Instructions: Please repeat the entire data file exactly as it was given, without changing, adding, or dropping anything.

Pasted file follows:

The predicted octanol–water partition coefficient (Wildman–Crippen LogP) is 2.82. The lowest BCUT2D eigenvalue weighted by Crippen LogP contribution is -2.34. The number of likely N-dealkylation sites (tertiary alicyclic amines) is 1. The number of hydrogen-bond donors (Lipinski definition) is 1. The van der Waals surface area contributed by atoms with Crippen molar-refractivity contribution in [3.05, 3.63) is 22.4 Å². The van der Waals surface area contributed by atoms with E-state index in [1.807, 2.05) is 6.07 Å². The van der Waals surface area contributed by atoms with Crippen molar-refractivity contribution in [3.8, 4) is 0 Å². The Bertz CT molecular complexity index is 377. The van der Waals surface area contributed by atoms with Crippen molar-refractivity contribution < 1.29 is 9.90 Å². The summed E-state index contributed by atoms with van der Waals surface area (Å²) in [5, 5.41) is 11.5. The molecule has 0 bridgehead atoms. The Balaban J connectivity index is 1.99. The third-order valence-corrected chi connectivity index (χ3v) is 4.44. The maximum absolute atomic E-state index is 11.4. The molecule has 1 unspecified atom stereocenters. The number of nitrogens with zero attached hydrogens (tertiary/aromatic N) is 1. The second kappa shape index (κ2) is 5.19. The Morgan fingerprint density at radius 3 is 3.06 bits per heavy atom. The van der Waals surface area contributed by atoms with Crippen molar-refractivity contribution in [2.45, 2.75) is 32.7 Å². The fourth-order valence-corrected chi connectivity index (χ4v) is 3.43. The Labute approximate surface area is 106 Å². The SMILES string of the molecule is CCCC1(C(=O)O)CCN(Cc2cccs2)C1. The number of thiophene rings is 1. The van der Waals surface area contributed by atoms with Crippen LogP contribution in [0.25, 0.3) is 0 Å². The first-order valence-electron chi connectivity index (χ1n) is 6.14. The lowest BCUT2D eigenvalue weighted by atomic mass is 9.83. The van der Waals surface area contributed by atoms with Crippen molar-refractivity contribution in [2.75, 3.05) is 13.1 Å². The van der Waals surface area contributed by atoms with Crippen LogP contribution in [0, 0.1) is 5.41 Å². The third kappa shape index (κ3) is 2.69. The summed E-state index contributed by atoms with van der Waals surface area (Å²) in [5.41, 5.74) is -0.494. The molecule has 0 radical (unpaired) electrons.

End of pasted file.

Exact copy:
The predicted octanol–water partition coefficient (Wildman–Crippen LogP) is 2.82. The lowest BCUT2D eigenvalue weighted by Crippen LogP contribution is -2.34. The number of likely N-dealkylation sites (tertiary alicyclic amines) is 1. The number of hydrogen-bond donors (Lipinski definition) is 1. The van der Waals surface area contributed by atoms with Crippen molar-refractivity contribution in [3.05, 3.63) is 22.4 Å². The van der Waals surface area contributed by atoms with E-state index in [1.807, 2.05) is 6.07 Å². The van der Waals surface area contributed by atoms with Crippen molar-refractivity contribution in [3.8, 4) is 0 Å². The Bertz CT molecular complexity index is 377. The van der Waals surface area contributed by atoms with Crippen molar-refractivity contribution < 1.29 is 9.90 Å². The summed E-state index contributed by atoms with van der Waals surface area (Å²) in [5, 5.41) is 11.5. The molecule has 0 bridgehead atoms. The Balaban J connectivity index is 1.99. The third-order valence-corrected chi connectivity index (χ3v) is 4.44. The maximum absolute atomic E-state index is 11.4. The molecule has 1 unspecified atom stereocenters. The number of nitrogens with zero attached hydrogens (tertiary/aromatic N) is 1. The second kappa shape index (κ2) is 5.19. The Morgan fingerprint density at radius 3 is 3.06 bits per heavy atom. The van der Waals surface area contributed by atoms with Crippen molar-refractivity contribution in [2.45, 2.75) is 32.7 Å². The fourth-order valence-corrected chi connectivity index (χ4v) is 3.43. The Labute approximate surface area is 106 Å². The SMILES string of the molecule is CCCC1(C(=O)O)CCN(Cc2cccs2)C1. The number of thiophene rings is 1. The van der Waals surface area contributed by atoms with Crippen LogP contribution in [0.25, 0.3) is 0 Å². The first-order valence-electron chi connectivity index (χ1n) is 6.14. The lowest BCUT2D eigenvalue weighted by atomic mass is 9.83. The van der Waals surface area contributed by atoms with Crippen molar-refractivity contribution in [2.75, 3.05) is 13.1 Å². The van der Waals surface area contributed by atoms with Crippen LogP contribution in [0, 0.1) is 5.41 Å². The third kappa shape index (κ3) is 2.69. The summed E-state index contributed by atoms with van der Waals surface area (Å²) in [5.41, 5.74) is -0.494. The molecule has 0 radical (unpaired) electrons.